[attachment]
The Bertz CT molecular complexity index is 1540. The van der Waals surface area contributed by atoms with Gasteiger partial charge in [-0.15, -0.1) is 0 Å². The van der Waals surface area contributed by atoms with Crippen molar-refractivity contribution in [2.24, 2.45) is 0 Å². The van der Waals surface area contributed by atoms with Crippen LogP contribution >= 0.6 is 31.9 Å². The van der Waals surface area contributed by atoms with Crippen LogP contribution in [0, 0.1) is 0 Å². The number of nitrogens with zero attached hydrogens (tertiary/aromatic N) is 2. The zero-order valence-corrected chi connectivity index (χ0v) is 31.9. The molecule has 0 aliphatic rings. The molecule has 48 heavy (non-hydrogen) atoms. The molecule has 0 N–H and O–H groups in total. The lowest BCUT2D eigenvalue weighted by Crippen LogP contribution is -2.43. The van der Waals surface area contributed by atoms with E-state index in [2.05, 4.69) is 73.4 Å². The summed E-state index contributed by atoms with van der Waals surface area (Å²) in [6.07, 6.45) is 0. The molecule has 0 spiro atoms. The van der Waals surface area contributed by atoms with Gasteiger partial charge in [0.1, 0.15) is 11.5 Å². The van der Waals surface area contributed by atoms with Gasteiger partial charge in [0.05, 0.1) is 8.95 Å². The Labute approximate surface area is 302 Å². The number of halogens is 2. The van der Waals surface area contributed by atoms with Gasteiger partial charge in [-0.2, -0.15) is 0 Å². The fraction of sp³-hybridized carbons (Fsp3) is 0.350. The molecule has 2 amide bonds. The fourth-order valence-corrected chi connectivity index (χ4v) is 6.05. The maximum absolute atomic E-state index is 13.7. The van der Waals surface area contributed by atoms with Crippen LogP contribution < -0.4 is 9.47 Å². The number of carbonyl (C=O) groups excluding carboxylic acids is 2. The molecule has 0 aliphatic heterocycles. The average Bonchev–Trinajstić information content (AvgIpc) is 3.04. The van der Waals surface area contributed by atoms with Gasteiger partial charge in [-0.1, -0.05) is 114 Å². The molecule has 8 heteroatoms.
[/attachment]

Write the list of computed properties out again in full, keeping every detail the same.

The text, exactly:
The Bertz CT molecular complexity index is 1540. The van der Waals surface area contributed by atoms with Gasteiger partial charge in [-0.15, -0.1) is 0 Å². The van der Waals surface area contributed by atoms with Crippen molar-refractivity contribution in [2.24, 2.45) is 0 Å². The van der Waals surface area contributed by atoms with Crippen LogP contribution >= 0.6 is 31.9 Å². The van der Waals surface area contributed by atoms with Crippen LogP contribution in [0, 0.1) is 0 Å². The number of nitrogens with zero attached hydrogens (tertiary/aromatic N) is 2. The zero-order valence-corrected chi connectivity index (χ0v) is 31.9. The molecule has 0 aliphatic rings. The molecule has 48 heavy (non-hydrogen) atoms. The molecule has 0 N–H and O–H groups in total. The lowest BCUT2D eigenvalue weighted by Crippen LogP contribution is -2.43. The van der Waals surface area contributed by atoms with E-state index in [2.05, 4.69) is 73.4 Å². The summed E-state index contributed by atoms with van der Waals surface area (Å²) in [6.07, 6.45) is 0. The molecule has 0 spiro atoms. The van der Waals surface area contributed by atoms with Gasteiger partial charge in [0.1, 0.15) is 11.5 Å². The van der Waals surface area contributed by atoms with Gasteiger partial charge in [0.05, 0.1) is 8.95 Å². The Labute approximate surface area is 302 Å². The number of halogens is 2. The van der Waals surface area contributed by atoms with Gasteiger partial charge in [-0.2, -0.15) is 0 Å². The fraction of sp³-hybridized carbons (Fsp3) is 0.350. The molecule has 2 amide bonds. The fourth-order valence-corrected chi connectivity index (χ4v) is 6.05. The maximum absolute atomic E-state index is 13.7. The van der Waals surface area contributed by atoms with Crippen LogP contribution < -0.4 is 9.47 Å². The number of carbonyl (C=O) groups excluding carboxylic acids is 2. The molecule has 0 aliphatic heterocycles. The average Bonchev–Trinajstić information content (AvgIpc) is 3.04. The van der Waals surface area contributed by atoms with Gasteiger partial charge in [-0.1, -0.05) is 114 Å². The molecule has 8 heteroatoms.